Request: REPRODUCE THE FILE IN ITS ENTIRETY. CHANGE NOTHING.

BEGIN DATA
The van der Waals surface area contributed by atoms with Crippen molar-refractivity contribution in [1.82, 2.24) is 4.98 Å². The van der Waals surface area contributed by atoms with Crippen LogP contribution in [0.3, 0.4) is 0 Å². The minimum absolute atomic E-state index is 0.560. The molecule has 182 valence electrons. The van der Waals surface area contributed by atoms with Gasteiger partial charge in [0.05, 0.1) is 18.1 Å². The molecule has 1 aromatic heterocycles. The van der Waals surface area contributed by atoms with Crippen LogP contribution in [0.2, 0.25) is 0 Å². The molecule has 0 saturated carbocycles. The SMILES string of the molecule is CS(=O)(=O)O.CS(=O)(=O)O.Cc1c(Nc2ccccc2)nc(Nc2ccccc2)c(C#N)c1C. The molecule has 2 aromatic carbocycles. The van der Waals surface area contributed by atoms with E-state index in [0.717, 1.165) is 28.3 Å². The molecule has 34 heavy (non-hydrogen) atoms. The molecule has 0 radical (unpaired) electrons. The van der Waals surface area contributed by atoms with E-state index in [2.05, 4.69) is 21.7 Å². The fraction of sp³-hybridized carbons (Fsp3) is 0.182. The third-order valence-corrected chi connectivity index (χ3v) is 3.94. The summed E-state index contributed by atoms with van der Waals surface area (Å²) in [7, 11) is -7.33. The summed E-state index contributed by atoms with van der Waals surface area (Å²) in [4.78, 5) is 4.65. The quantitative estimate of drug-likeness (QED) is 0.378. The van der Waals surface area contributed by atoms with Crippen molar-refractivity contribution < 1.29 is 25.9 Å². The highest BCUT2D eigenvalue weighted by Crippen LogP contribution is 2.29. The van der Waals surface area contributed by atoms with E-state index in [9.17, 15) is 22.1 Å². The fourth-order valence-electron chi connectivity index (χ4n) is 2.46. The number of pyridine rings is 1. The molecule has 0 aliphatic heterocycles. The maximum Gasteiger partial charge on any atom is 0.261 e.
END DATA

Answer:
The van der Waals surface area contributed by atoms with Crippen molar-refractivity contribution in [1.82, 2.24) is 4.98 Å². The van der Waals surface area contributed by atoms with Crippen LogP contribution in [0.3, 0.4) is 0 Å². The minimum absolute atomic E-state index is 0.560. The molecule has 182 valence electrons. The van der Waals surface area contributed by atoms with Gasteiger partial charge in [0.05, 0.1) is 18.1 Å². The molecule has 1 aromatic heterocycles. The van der Waals surface area contributed by atoms with Crippen LogP contribution in [0.2, 0.25) is 0 Å². The molecule has 0 saturated carbocycles. The SMILES string of the molecule is CS(=O)(=O)O.CS(=O)(=O)O.Cc1c(Nc2ccccc2)nc(Nc2ccccc2)c(C#N)c1C. The molecule has 2 aromatic carbocycles. The van der Waals surface area contributed by atoms with E-state index in [0.717, 1.165) is 28.3 Å². The molecule has 34 heavy (non-hydrogen) atoms. The molecule has 0 radical (unpaired) electrons. The van der Waals surface area contributed by atoms with E-state index in [2.05, 4.69) is 21.7 Å². The fraction of sp³-hybridized carbons (Fsp3) is 0.182. The third-order valence-corrected chi connectivity index (χ3v) is 3.94. The summed E-state index contributed by atoms with van der Waals surface area (Å²) in [7, 11) is -7.33. The summed E-state index contributed by atoms with van der Waals surface area (Å²) in [4.78, 5) is 4.65. The quantitative estimate of drug-likeness (QED) is 0.378. The van der Waals surface area contributed by atoms with Crippen molar-refractivity contribution < 1.29 is 25.9 Å². The highest BCUT2D eigenvalue weighted by Crippen LogP contribution is 2.29. The van der Waals surface area contributed by atoms with E-state index in [9.17, 15) is 22.1 Å². The fourth-order valence-electron chi connectivity index (χ4n) is 2.46. The number of pyridine rings is 1. The molecule has 0 aliphatic heterocycles. The maximum Gasteiger partial charge on any atom is 0.261 e.